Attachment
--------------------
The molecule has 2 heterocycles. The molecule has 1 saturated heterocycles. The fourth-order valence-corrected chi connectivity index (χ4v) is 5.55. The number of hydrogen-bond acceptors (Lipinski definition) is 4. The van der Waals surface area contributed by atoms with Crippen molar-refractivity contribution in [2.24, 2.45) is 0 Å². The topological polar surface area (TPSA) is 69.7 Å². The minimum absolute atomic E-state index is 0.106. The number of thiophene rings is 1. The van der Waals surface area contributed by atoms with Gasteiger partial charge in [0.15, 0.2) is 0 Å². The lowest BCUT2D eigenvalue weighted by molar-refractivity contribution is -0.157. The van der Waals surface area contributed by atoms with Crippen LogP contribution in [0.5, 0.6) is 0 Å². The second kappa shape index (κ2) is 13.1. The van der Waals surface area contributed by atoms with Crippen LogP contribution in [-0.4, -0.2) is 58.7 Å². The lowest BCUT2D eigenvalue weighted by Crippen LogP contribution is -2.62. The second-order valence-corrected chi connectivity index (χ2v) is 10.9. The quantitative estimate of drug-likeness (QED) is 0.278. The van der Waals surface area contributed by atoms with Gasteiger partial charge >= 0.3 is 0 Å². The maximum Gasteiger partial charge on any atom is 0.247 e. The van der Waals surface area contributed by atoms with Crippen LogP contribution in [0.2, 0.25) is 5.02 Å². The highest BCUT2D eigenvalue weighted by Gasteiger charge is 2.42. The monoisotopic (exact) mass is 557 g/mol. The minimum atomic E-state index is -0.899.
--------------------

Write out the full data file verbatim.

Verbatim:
The molecule has 2 heterocycles. The molecule has 1 saturated heterocycles. The fourth-order valence-corrected chi connectivity index (χ4v) is 5.55. The number of hydrogen-bond acceptors (Lipinski definition) is 4. The van der Waals surface area contributed by atoms with Crippen molar-refractivity contribution in [2.24, 2.45) is 0 Å². The topological polar surface area (TPSA) is 69.7 Å². The minimum absolute atomic E-state index is 0.106. The number of thiophene rings is 1. The van der Waals surface area contributed by atoms with Gasteiger partial charge in [0.15, 0.2) is 0 Å². The lowest BCUT2D eigenvalue weighted by molar-refractivity contribution is -0.157. The van der Waals surface area contributed by atoms with Crippen LogP contribution in [0.5, 0.6) is 0 Å². The second kappa shape index (κ2) is 13.1. The van der Waals surface area contributed by atoms with Crippen LogP contribution in [-0.4, -0.2) is 58.7 Å². The lowest BCUT2D eigenvalue weighted by Crippen LogP contribution is -2.62. The second-order valence-corrected chi connectivity index (χ2v) is 10.9. The quantitative estimate of drug-likeness (QED) is 0.278. The van der Waals surface area contributed by atoms with Gasteiger partial charge >= 0.3 is 0 Å². The maximum Gasteiger partial charge on any atom is 0.247 e. The van der Waals surface area contributed by atoms with Crippen LogP contribution in [0.2, 0.25) is 5.02 Å². The highest BCUT2D eigenvalue weighted by Gasteiger charge is 2.42. The monoisotopic (exact) mass is 557 g/mol. The minimum atomic E-state index is -0.899.